That interpretation has led me to wonder about the nature of human interactions and activities. Will the distinction between virtual and physically present interactions and activities also become less distinct and blurred, perhaps passing into the annals of history? I wonder.
I fondly recall physically present interactions and activities with my children as they grew up. Now I have grandchildren whom I see in person only occasionally, but I do connect them with via social media more often. Are those virtual interactions and activities sufficiently similar to physically present interactions and activities to ignore the differences? I do not think so.
Returning to mass media reports of tragic events and the impact on individuals, I wonder if the sympathy I feel is sufficiently similar to what I felt when I witnessed such an event in person? Certainly not. I recall Tolstoy’s recounting of witnessing a public execution in Paris in the mid 1850s and the personal impact that event had on Tolstoy (see Tolstoy’s Confession). I sometimes read Tolstoy’s account to a class, and there is a visible reaction to hearing a second-hand account. However, none of my students have given away their wealth and taken up teaching in a remote rural school (as Tolstoy did). Perhaps other forms of impact did occur on account of my reading Tolstoy’s account, but I am not sure what they might be.
I wonder if living in a connected world is diminishing in some ways how and when and where we interact with others. I recall the debate in the USA about universal healthcare and the fact that many Americans had no medical insurance. The mass media reported many accounts of what not having medical insurance coverage meant to specific individuals with significant medical needs. The mass media also reported some reactions to those accounts. Many of those who had seen the media accounts of people suffering due to lack of medical coverage and the associated healthcare were surprisingly non-sympathetic. A frequent response was “I am so glad I have coverage.” An even less sympathetic response was this: “The person should have gotten a job that included medical coverage.” That is an anecdotal account of the lack of sympathy for others whose experiences were presented in a virtual (not physically present) manner.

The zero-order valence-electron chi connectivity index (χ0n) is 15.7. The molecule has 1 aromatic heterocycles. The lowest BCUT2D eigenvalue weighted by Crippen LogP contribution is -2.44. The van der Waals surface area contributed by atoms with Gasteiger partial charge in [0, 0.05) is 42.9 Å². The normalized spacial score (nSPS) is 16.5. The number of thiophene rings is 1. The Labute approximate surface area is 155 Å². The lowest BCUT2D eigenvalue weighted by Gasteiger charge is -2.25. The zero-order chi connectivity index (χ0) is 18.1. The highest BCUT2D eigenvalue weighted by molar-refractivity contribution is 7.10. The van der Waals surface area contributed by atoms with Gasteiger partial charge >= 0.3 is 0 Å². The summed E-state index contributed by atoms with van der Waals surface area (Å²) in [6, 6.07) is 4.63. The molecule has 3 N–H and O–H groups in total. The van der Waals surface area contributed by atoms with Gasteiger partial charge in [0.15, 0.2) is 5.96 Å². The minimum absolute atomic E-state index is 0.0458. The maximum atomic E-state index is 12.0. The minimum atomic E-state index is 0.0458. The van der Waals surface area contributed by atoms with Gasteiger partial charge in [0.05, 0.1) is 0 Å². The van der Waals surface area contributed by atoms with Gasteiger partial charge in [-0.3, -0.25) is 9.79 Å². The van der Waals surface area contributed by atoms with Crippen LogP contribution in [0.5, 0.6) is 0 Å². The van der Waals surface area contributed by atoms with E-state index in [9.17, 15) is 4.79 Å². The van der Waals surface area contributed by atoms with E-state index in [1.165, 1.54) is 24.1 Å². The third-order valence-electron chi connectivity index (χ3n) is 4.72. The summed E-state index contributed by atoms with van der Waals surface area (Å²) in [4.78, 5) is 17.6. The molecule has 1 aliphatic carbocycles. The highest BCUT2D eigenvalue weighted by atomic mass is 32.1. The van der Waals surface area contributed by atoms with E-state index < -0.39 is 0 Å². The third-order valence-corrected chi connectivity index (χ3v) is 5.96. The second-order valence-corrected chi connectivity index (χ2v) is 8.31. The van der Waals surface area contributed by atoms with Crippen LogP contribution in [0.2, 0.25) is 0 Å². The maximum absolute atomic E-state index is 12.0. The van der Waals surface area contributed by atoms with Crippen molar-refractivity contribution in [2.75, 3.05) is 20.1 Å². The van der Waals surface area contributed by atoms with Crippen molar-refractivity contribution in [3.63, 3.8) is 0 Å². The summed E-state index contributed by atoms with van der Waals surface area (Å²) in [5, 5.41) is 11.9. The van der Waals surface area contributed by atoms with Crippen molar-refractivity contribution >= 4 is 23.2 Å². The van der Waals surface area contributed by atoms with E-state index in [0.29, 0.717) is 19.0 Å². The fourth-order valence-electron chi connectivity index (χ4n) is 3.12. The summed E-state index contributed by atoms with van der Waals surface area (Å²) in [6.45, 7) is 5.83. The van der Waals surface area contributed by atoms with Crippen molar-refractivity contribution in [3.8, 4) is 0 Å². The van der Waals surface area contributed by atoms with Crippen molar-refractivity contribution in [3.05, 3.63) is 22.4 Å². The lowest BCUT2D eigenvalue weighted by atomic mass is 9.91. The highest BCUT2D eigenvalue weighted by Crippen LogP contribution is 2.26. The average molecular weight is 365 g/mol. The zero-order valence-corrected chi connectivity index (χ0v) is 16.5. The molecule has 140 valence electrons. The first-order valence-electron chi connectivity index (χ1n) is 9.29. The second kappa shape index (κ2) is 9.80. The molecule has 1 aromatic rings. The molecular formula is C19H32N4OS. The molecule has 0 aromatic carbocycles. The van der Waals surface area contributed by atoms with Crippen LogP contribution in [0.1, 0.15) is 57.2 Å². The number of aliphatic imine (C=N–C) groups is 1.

Perhaps that analysis is superficial and misleading. There are, however, other potential downsides to living in a connected world. One can easily find many who agree with one’s biases and beliefs. One can easily ignore those with different biases and beliefs. Is that a healthy outcome? Is that actually happening?
We live in a connected world. What does that mean? What could it mean? It could mean that one’s neighbors are not just the people living next door. It means that one’s neighbors are everyone. That concept (a.k.a., the golden rule) has a long history, dating back to Leviticus 19:18 (in the so-called Jewish Bible) and to earlier references in Hammurabi’s Code, in Confucionism, Hinduism and other ancient contexts. Love your [connected] neighbor as yourself is a long-held universal ethical principle. In Judaism, when one asks G-D for forgiveness on Rosh Hashanah and Yom Kippur, each entreaty in the prayer(called the Al Hayt begins with the words translated into English as “We have …” One is asking forgiveness for everyone – not just oneself – based on the belief that if anyone in the community has committed that transgression, then all are responsible due to lack of proper care, upbringing, kindness, etc. That seems to me to be a real sense of connectedness – or it is the sense of connectedness that I was taught.
Love everyone. Forgive everyone. Possible? Probably not. Worth considering? Probably. Yet in this connected world we find a great deal of divisiveness, disrespect, disregard, and even hate. Perhaps the possible connections can address those shortcomings in some small way. Would that not be wonderful?